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Read the Fine Print…and that Gigantic Bold Print, Too.

January 4, 2013

As someone who has lived and worked all over the world, I am a strong advocate of auditioning for overseas contracts. They afford you the opportunity to travel and live in a variety of places from tropical paradises to bustling cities, and they make the process of green cards and relocation relatively painless. On top of this, overseas contracts usually include housing and living allowances in addition to a competitive salary, so your entire contract can be spent saving money. Then of course, you not only get to perform in the field you love, but you get to do so with a group of performers that quickly become like family since you have all travelled across the world together and are living/working closely with one another.

Unfortunately, not every contract can be picture perfect. Some you may need to negotiate. Some you should run away from screaming. From my own experience, here’s a short list of some crucial things to watch for in an overseas contract before you leave behind everything familiar to you and put yourself in the hands of a foreign company.

1.) The Obvious: what are you being hired as?

I know this sounds almost offensively obvious, but many contracts are written to hire you as simply “a performer” meaning that the company can place you in any role that they think fits that title appropriately. If you are hired to work in a theme park show inside a beautiful 1,000 seat theatre, singing and dancing, microphoned and air-conditioned, you may be quite happy accepting a contract that requires you to do this for nine months straight. However, if your contract hires you as “A Performer” rather than “Singer/Dancer #2 in Blank the Musical” you may find yourself performing two days a week in your beautiful theatre, two days outside as a fully costumed/masked, silent character, and one day as a host for that character who stands outside doing crowd control for eight hours a day.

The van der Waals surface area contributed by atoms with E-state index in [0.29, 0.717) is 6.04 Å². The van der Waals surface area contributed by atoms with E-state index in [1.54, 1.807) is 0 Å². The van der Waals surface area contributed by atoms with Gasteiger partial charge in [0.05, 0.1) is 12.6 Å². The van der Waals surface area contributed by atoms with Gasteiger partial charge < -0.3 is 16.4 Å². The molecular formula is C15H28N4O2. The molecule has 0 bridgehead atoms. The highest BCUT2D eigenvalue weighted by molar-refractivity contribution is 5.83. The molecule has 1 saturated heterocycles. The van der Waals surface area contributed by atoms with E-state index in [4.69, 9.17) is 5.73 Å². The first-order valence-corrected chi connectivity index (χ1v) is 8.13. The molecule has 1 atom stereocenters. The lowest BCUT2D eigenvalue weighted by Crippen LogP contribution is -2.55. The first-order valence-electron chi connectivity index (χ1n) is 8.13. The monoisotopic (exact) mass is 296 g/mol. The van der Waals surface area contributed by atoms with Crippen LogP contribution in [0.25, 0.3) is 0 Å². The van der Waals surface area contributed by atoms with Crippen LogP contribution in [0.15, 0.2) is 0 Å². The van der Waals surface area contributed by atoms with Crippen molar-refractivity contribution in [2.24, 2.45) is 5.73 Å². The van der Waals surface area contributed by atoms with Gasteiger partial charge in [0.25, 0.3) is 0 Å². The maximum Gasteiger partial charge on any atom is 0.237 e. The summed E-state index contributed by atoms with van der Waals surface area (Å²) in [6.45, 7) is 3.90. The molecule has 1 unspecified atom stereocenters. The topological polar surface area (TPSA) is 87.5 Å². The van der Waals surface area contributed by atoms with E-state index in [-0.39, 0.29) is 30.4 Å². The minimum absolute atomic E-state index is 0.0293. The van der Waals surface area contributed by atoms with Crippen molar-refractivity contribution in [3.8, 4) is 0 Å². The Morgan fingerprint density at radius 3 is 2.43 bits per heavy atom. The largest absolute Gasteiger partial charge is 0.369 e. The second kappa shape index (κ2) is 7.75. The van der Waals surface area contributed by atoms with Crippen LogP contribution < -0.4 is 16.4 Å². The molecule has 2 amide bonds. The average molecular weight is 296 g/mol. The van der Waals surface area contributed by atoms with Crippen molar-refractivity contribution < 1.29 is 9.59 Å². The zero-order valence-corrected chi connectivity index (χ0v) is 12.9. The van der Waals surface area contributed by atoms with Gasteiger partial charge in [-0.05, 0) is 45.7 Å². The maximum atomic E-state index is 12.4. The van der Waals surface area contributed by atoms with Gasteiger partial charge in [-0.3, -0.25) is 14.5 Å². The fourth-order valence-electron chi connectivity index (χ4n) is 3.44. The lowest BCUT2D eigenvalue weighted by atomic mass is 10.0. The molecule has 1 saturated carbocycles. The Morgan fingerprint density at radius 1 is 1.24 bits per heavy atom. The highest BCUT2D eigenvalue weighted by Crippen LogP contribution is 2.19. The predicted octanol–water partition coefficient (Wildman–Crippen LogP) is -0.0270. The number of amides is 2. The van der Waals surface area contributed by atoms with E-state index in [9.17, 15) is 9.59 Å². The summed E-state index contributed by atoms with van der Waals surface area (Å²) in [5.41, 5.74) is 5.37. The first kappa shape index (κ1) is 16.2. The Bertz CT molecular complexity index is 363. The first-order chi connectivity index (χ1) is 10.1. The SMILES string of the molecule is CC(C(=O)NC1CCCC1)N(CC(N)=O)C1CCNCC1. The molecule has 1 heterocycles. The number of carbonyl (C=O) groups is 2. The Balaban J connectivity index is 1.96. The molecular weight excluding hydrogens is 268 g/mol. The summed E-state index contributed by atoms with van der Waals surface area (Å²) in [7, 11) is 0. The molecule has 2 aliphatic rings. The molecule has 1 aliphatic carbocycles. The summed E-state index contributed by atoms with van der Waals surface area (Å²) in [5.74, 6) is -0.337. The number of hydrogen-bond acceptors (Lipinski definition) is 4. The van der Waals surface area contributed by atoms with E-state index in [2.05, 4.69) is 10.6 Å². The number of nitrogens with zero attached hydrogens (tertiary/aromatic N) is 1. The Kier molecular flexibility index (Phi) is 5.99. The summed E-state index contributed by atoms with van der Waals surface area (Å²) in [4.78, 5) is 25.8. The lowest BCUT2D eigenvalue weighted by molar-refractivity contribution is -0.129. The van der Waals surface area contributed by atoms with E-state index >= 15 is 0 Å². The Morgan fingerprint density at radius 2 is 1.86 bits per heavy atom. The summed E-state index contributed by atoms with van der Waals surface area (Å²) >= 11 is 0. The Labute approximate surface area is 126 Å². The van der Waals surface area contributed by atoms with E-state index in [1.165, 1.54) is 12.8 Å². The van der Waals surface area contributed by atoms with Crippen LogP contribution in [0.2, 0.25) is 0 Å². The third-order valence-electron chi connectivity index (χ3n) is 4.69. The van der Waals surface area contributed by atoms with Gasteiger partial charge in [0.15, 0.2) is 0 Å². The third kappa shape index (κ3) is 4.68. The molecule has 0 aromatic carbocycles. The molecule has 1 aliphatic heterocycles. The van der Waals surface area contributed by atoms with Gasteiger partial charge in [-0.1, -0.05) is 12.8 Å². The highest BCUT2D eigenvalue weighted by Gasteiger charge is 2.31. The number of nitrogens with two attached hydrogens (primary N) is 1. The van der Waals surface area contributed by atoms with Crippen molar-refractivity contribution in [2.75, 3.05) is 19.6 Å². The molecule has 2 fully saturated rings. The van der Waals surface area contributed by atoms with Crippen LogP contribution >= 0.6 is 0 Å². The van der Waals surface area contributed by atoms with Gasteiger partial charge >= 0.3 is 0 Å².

Some, like myself, may jump at the opportunity to cross train into certain characters, as a great way to stock my reel/resume, and just to have some variety in my long contract.  Perhaps you may get cross trained into other singer/dancer roles, or even learn something new to add to your skill set like stilt walking or acrobatics! But even the most open-minded performer can find themselves miserable doing a job that they weren’t expecting or aren’t cut out for because the company was short on performers in that department.

Advice: clarify, clarify, clarify! If anything sounds vague, there’s likely a reason for that. Companies expect questions about the contract so don’t be shy.

2.) A chance to travel the world!….perhaps.

Carefully read the part of your contract that outlines your working hours. Many contracts, like certain cruise lines, may have only 3-4 shows a week. These shows are at night leaving the rest of your day, and the rest of the week, completely free. Unless you are required to be “on-call” for a certain period of time, or perhaps all the time.